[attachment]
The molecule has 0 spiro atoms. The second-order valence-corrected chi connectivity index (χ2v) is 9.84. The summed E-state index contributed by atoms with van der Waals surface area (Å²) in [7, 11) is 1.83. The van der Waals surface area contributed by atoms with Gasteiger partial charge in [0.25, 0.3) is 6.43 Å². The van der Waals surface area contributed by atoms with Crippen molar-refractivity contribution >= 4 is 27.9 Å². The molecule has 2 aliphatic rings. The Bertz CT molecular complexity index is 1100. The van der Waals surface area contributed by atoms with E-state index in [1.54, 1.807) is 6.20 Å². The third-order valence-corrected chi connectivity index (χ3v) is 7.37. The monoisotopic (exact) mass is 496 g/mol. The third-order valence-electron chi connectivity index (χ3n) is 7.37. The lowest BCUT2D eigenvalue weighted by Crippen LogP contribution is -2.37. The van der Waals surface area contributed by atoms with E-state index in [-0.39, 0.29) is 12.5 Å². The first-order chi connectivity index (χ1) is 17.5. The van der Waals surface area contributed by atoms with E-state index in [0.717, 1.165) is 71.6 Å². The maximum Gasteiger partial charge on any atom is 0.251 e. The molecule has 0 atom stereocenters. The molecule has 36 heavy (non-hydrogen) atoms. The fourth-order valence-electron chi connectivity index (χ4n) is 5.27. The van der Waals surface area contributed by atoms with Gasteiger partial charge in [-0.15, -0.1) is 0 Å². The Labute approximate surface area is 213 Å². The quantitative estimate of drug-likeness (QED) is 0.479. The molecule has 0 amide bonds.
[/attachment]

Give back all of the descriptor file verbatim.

The molecule has 0 spiro atoms. The second-order valence-corrected chi connectivity index (χ2v) is 9.84. The summed E-state index contributed by atoms with van der Waals surface area (Å²) in [7, 11) is 1.83. The van der Waals surface area contributed by atoms with Gasteiger partial charge in [0.25, 0.3) is 6.43 Å². The van der Waals surface area contributed by atoms with Crippen molar-refractivity contribution >= 4 is 27.9 Å². The molecule has 2 aliphatic rings. The Bertz CT molecular complexity index is 1100. The van der Waals surface area contributed by atoms with E-state index in [1.54, 1.807) is 6.20 Å². The third-order valence-corrected chi connectivity index (χ3v) is 7.37. The monoisotopic (exact) mass is 496 g/mol. The third-order valence-electron chi connectivity index (χ3n) is 7.37. The lowest BCUT2D eigenvalue weighted by Crippen LogP contribution is -2.37. The van der Waals surface area contributed by atoms with E-state index in [-0.39, 0.29) is 12.5 Å². The first-order chi connectivity index (χ1) is 17.5. The van der Waals surface area contributed by atoms with E-state index in [0.717, 1.165) is 71.6 Å². The maximum Gasteiger partial charge on any atom is 0.251 e. The molecule has 0 atom stereocenters. The molecule has 36 heavy (non-hydrogen) atoms. The fourth-order valence-electron chi connectivity index (χ4n) is 5.27. The van der Waals surface area contributed by atoms with Gasteiger partial charge in [-0.15, -0.1) is 0 Å². The Labute approximate surface area is 213 Å². The quantitative estimate of drug-likeness (QED) is 0.479. The molecule has 0 amide bonds.